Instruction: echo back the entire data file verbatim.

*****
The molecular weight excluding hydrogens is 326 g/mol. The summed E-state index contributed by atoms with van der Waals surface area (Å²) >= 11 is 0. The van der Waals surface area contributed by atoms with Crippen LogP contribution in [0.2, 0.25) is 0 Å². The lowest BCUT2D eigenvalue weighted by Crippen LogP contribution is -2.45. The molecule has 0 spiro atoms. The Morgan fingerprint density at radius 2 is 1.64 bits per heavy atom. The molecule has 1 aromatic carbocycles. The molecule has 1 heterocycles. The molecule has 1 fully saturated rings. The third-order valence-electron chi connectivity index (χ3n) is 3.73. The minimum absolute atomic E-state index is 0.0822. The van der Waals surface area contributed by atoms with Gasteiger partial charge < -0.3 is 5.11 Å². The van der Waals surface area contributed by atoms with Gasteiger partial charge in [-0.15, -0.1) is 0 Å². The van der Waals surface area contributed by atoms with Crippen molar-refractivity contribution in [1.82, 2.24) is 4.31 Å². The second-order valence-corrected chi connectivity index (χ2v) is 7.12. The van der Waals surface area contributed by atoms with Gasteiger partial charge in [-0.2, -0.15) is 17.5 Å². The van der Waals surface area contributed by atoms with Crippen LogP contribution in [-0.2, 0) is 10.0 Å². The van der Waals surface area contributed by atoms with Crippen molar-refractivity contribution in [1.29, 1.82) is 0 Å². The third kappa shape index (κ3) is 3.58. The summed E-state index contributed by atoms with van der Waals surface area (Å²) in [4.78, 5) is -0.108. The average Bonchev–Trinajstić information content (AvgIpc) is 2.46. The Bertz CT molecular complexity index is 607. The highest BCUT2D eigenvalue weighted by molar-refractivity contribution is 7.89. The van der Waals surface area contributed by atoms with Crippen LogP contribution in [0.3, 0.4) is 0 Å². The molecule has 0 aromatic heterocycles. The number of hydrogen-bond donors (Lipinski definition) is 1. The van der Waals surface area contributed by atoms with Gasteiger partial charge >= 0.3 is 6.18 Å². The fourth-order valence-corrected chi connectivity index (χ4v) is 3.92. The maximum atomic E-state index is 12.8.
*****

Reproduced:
The molecular weight excluding hydrogens is 326 g/mol. The summed E-state index contributed by atoms with van der Waals surface area (Å²) >= 11 is 0. The van der Waals surface area contributed by atoms with Crippen LogP contribution in [0.2, 0.25) is 0 Å². The lowest BCUT2D eigenvalue weighted by Crippen LogP contribution is -2.45. The molecule has 0 spiro atoms. The Morgan fingerprint density at radius 2 is 1.64 bits per heavy atom. The molecule has 1 aromatic carbocycles. The molecule has 1 heterocycles. The molecule has 1 fully saturated rings. The third-order valence-electron chi connectivity index (χ3n) is 3.73. The minimum absolute atomic E-state index is 0.0822. The van der Waals surface area contributed by atoms with Gasteiger partial charge < -0.3 is 5.11 Å². The van der Waals surface area contributed by atoms with Gasteiger partial charge in [-0.15, -0.1) is 0 Å². The van der Waals surface area contributed by atoms with Crippen molar-refractivity contribution in [1.82, 2.24) is 4.31 Å². The second-order valence-corrected chi connectivity index (χ2v) is 7.12. The van der Waals surface area contributed by atoms with Gasteiger partial charge in [-0.2, -0.15) is 17.5 Å². The van der Waals surface area contributed by atoms with Crippen LogP contribution in [-0.2, 0) is 10.0 Å². The van der Waals surface area contributed by atoms with Crippen molar-refractivity contribution in [1.29, 1.82) is 0 Å². The third kappa shape index (κ3) is 3.58. The summed E-state index contributed by atoms with van der Waals surface area (Å²) in [4.78, 5) is -0.108. The average Bonchev–Trinajstić information content (AvgIpc) is 2.46. The Bertz CT molecular complexity index is 607. The highest BCUT2D eigenvalue weighted by molar-refractivity contribution is 7.89. The van der Waals surface area contributed by atoms with Crippen LogP contribution in [0.3, 0.4) is 0 Å². The molecule has 0 aromatic heterocycles. The number of hydrogen-bond donors (Lipinski definition) is 1. The van der Waals surface area contributed by atoms with Gasteiger partial charge >= 0.3 is 6.18 Å². The fourth-order valence-corrected chi connectivity index (χ4v) is 3.92. The maximum atomic E-state index is 12.8.